Advanced, metastatic non-small-cell lung cancer (NSCLC) remains a challenge to oncologists. There is little doubt that platinum-based combination chemotherapy improves survival and has a palliative effect by improved patients' symptoms and quality of life. Yet chemotherapy is not curative, is associated with toxicity, and can be costly. In most recent phase III trials, the median survival time is 8 to 10 months. Therefore, the optimal duration of therapy-one that balances survival and palliative effects against toxicity, cost, and intrusiveness on patients' lives-remains an important issue. Three recent randomized trials that addressed this in stage IIIB/IV NSCLC are reviewed. Two evaluated brief durations of first-line therapy (3 cycles in one, 4 in the other) versus longer-duration therapy (6 cycles and continuous therapy, respectively). No benefit in response rate, symptom relief, quality of life, or survival was noted for the longer-duration therapy. In addition, cumulative toxicities occurred more frequently in patients who received longer treatment durations. The third trial administered 4 cycles of first-line platinum-based therapy and then randomized responding patients to observation or 6 months of further therapy with vinorelbine. No survival benefit was noted for vinorelbine. There trials suggest that duration of first-line therapy in advanced, metastatic NSCLC should be brief (3 to 4 cycles). Prolonged therapy does not appear to improve survival and carries the risk of cumulative toxicity. Second-line therapy considered in those patients fit enough to receive it at the time of disease progression.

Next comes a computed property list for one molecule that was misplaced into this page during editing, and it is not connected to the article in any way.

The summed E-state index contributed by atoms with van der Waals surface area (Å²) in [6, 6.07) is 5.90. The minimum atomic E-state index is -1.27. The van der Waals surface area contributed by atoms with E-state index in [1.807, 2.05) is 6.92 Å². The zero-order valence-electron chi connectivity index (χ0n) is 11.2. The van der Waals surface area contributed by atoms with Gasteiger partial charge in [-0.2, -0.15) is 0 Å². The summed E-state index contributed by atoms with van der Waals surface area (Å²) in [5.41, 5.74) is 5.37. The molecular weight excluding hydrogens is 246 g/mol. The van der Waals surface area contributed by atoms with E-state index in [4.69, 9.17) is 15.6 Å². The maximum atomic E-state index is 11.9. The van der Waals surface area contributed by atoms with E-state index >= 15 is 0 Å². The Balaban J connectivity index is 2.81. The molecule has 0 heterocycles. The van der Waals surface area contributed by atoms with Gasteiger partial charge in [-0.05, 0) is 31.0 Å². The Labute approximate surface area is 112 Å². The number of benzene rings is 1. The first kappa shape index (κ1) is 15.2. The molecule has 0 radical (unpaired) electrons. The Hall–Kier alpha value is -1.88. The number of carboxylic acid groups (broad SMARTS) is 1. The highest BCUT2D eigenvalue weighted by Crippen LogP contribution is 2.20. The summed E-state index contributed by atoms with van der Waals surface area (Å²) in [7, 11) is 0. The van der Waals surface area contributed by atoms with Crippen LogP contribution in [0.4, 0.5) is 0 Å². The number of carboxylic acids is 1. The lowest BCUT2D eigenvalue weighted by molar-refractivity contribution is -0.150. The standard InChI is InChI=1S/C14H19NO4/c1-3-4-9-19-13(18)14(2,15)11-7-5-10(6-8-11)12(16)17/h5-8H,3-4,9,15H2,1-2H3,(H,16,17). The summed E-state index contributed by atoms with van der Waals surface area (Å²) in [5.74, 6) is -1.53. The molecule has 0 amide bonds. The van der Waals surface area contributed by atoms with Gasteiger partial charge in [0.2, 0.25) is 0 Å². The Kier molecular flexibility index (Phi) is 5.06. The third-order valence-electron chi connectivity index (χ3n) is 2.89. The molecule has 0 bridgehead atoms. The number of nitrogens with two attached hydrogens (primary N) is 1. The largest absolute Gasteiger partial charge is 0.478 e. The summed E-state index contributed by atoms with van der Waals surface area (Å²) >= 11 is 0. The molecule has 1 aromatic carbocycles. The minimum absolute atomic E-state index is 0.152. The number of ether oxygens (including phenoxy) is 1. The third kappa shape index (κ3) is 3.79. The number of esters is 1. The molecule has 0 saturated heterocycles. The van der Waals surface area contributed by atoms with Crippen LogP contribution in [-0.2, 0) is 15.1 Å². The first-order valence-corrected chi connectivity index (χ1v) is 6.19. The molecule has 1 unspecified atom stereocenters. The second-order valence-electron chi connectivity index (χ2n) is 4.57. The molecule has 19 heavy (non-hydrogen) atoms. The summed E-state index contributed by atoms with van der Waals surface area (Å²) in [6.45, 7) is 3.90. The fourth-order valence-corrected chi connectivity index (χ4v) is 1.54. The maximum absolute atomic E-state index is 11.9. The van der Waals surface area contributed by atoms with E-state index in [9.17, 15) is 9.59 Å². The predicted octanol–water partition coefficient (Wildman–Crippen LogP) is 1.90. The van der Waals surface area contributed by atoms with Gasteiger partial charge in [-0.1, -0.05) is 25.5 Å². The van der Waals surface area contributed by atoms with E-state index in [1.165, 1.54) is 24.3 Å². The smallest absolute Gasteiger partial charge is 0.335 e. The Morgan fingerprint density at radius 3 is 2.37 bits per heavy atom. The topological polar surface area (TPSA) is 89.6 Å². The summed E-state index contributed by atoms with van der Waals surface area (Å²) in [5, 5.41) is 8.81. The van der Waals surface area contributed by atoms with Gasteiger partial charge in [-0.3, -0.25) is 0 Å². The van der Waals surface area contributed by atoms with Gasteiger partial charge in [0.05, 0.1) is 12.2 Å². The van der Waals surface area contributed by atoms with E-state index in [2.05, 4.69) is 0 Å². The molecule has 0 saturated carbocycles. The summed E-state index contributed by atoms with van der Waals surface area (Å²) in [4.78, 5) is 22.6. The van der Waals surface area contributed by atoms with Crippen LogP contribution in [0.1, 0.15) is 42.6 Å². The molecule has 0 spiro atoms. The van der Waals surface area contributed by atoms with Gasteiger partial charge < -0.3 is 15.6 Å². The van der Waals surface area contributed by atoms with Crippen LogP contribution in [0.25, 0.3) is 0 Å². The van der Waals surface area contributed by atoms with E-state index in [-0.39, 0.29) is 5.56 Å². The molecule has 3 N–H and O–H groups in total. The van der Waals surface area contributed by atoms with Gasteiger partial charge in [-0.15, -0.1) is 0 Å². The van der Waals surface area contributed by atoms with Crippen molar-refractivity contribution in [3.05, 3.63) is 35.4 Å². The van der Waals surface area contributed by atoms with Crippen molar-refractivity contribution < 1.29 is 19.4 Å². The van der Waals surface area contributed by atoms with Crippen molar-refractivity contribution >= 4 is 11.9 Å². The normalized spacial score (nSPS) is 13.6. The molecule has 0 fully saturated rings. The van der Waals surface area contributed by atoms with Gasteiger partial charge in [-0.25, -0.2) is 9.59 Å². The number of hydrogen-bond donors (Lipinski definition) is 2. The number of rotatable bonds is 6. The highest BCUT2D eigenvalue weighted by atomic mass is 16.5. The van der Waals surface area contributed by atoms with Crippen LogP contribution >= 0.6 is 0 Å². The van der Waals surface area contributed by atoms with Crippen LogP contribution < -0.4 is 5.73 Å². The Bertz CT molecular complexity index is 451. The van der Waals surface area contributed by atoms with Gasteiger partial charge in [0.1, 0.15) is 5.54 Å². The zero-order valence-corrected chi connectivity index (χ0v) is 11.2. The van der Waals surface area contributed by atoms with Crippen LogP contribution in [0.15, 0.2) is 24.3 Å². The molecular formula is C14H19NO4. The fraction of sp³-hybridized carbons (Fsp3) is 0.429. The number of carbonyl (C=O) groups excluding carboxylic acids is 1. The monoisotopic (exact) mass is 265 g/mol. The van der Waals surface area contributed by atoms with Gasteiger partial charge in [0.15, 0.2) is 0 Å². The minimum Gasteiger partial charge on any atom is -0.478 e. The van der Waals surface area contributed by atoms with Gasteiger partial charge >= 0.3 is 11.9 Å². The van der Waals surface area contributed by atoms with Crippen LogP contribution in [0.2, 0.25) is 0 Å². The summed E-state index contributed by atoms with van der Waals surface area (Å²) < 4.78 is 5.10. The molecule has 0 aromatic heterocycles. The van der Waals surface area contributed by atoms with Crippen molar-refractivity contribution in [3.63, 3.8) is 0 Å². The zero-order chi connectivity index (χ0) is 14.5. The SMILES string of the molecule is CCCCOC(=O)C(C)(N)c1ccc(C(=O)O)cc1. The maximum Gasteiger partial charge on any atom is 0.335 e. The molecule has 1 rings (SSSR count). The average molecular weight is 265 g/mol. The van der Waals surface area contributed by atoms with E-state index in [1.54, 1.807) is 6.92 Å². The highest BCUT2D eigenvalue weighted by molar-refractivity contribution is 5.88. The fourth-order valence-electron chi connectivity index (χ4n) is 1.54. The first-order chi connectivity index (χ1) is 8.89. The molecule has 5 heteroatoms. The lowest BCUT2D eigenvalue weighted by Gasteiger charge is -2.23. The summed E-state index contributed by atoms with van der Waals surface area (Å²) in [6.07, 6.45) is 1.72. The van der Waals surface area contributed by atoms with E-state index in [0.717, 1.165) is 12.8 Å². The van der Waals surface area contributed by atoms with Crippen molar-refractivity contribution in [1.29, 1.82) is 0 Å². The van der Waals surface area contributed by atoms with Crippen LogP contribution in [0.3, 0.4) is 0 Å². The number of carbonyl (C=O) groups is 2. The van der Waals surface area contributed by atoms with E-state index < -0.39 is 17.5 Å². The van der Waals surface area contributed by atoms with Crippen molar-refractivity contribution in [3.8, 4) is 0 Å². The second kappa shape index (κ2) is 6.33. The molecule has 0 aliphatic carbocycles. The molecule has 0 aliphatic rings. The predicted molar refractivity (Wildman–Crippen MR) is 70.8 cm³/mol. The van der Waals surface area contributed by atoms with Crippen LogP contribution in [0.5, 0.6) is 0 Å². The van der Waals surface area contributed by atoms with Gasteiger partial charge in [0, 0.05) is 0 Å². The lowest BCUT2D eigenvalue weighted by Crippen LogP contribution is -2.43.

|Number of pages||6|
|Journal||Clinical advances in hematology & oncology : H&O|
|State||Published - Jan 2003|